NYCFC using the Lampard name to sell tickets and merchandise while knowing that it was at least 50-50 that the player would remain with City for half of the 2015 MLS season is undeniably a questionable business model for unveiling a new team. That said, nobody should feel even a smidgen of sympathy for any person who spent money on anything NYCFC-related believing that Lampard would be linking up with the MLS club later this month for preseason activities. “Lampardgate,” as it is being called, is far from a one-off for an organization that continues to do zero favors for MLS or for North American professional soccer.
Remember that there was no significant public outcry for a NY2 to join the Red Bulls in the New York market leading up to the public introduction of NYCFC in May 2013. The “MLS to Queens” movement died a quiet death without coming close to establishing a franchise in the borough. Unlike when fans created a party atmosphere at the official MLS introduction of Orlando City Soccer Club in November 2013, there were no supporters at the NYCFC/MCFC/New York Yankees press conference. Local kids along with City players who visibly appeared annoyed to have to be at the event stood in place of adoring fans and banners rejoicing the arrival of NYCFC on that spring morning.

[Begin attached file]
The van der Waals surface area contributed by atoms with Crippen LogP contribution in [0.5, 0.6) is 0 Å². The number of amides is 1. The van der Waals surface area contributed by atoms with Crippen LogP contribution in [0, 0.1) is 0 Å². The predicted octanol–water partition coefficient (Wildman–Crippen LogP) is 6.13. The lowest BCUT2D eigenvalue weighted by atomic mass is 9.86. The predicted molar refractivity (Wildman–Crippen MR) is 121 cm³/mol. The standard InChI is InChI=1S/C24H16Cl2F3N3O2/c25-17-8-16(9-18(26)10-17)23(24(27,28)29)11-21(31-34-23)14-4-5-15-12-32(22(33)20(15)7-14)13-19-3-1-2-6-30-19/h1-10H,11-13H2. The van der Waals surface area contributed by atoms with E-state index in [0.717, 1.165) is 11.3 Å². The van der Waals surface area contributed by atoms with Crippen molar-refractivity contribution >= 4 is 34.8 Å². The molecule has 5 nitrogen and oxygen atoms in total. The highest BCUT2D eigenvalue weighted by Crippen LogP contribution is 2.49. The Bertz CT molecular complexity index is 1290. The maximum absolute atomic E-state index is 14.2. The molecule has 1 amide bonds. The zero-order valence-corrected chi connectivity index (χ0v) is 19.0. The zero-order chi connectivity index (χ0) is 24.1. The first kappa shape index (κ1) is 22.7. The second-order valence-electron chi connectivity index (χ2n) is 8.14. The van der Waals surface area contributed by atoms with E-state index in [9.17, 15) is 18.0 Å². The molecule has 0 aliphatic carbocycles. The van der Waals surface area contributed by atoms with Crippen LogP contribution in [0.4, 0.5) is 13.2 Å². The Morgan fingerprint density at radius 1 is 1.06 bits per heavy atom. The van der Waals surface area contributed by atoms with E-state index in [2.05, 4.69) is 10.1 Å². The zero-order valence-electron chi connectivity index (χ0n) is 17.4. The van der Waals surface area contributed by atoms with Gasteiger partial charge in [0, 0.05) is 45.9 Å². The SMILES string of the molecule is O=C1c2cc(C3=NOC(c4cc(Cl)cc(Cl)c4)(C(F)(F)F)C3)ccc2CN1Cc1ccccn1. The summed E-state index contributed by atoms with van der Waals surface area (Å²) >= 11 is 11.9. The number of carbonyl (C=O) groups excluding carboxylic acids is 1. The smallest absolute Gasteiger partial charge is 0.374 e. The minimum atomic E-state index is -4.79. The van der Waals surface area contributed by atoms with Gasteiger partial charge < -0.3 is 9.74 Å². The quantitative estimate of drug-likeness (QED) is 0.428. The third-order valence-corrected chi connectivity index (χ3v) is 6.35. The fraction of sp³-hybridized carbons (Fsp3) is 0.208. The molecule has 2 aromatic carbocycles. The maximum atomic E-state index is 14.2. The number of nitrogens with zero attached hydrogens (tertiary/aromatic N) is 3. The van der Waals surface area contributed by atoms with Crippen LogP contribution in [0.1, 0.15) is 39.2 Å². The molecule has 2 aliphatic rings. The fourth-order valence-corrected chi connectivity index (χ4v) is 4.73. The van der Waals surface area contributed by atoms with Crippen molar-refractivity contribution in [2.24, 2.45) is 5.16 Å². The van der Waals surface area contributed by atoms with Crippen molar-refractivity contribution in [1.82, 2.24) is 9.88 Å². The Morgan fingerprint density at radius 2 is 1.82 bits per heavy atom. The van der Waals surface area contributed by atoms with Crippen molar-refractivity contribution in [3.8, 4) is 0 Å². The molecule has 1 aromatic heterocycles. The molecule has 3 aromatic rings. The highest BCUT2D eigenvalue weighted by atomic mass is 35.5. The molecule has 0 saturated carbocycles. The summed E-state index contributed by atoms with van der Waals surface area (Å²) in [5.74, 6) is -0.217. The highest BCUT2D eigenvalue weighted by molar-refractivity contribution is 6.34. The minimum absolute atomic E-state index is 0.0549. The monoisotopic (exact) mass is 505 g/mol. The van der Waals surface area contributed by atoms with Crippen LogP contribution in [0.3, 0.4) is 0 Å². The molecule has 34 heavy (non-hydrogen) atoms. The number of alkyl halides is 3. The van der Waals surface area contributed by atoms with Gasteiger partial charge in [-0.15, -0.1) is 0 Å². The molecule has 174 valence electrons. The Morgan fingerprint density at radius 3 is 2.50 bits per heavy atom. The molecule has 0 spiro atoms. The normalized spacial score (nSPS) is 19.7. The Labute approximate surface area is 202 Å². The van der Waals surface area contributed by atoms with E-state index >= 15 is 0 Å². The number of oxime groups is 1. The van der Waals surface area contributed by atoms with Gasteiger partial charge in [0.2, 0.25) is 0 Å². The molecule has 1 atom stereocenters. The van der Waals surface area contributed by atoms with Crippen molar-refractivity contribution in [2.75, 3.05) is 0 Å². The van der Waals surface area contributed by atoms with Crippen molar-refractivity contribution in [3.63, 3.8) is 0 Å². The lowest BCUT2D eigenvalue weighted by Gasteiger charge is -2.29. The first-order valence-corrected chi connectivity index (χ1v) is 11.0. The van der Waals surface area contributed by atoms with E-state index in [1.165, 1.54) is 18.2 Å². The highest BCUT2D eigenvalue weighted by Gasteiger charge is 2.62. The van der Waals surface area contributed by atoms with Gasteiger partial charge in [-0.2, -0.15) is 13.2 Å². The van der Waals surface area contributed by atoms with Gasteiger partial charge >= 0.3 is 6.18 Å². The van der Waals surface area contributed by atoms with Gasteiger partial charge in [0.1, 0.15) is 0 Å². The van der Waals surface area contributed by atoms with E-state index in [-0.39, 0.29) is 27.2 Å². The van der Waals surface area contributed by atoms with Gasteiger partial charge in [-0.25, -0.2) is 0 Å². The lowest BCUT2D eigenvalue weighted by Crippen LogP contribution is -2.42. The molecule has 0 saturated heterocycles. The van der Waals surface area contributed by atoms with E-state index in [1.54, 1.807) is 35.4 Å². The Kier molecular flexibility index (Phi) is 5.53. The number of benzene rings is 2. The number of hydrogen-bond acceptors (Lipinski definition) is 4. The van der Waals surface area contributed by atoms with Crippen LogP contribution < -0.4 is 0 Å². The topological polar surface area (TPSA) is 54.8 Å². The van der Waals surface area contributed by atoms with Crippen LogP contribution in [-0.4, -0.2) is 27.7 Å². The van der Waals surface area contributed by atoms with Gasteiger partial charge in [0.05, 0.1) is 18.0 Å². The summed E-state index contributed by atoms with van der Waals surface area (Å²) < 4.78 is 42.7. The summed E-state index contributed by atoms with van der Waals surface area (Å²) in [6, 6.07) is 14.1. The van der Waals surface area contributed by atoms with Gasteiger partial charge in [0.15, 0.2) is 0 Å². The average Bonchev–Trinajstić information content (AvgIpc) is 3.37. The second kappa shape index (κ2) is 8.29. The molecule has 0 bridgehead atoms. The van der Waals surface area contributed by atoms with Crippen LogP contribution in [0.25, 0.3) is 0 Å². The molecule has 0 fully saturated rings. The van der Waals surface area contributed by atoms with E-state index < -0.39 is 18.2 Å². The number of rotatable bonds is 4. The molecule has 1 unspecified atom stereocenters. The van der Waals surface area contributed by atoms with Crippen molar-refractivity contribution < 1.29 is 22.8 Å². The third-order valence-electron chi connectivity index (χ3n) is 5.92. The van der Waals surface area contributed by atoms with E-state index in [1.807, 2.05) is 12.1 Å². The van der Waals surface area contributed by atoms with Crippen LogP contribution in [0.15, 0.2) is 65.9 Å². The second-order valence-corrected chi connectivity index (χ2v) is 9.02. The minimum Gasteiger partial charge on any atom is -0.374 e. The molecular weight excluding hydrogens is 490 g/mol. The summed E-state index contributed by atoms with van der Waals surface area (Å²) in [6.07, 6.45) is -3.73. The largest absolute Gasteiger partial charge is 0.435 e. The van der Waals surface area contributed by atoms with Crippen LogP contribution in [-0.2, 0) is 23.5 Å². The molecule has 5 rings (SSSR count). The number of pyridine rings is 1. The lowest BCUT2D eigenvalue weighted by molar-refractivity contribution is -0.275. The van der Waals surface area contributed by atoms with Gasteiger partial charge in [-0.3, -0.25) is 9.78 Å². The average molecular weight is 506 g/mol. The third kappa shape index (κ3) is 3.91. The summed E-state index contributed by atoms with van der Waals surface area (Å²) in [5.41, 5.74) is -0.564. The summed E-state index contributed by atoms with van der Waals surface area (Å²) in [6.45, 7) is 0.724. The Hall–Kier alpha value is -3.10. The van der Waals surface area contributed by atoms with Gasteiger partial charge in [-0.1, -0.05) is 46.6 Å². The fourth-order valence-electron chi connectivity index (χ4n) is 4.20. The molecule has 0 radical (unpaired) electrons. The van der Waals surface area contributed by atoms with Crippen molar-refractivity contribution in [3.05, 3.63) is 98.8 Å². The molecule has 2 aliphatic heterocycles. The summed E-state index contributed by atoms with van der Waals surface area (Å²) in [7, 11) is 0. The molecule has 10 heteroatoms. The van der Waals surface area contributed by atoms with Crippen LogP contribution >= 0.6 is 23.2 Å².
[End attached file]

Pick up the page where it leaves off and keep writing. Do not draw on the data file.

Outside of the $100 million asking price MLS requests for expansion teams, one that Manchester City and the Yankees happily paid, NYCFC to this day meets zero of the unlisted requirements for clubs entering the North American top-flight. The club had not pinned down a site for a soccer-specific stadium on that day that it was introduced, and that remains the case at the start of 2015. Yankee Stadium is the temporary home for a soccer team located in a metropolitan area filled with citizens and local politicians not at all sold on the notion of the region needing more than one soccer arena. “I have no reason to believe (NYCFC) are any closer to having a stadium site than they were (in 2013)," a MLS insider told me last November.
Any and all hopes that NYCFC wouldn't be Manchester City USA began to dwindle in November when the club's home kit was launched. The shirt is, minus the NYCFC crest and MLS patch, essentially a replica of the one City uses for home matches. One sporting the look at the soccer pub on a Premier League morning would easily be confused for a City supporter, which is problematic considering the MLS team is intended to draw customers who support Chelsea, Arsenal, Tottenham Hotspur, Liverpool and, yes, even Manchester United. No true fan of any of those EPL sides is dropping cash to dress himself in City colors.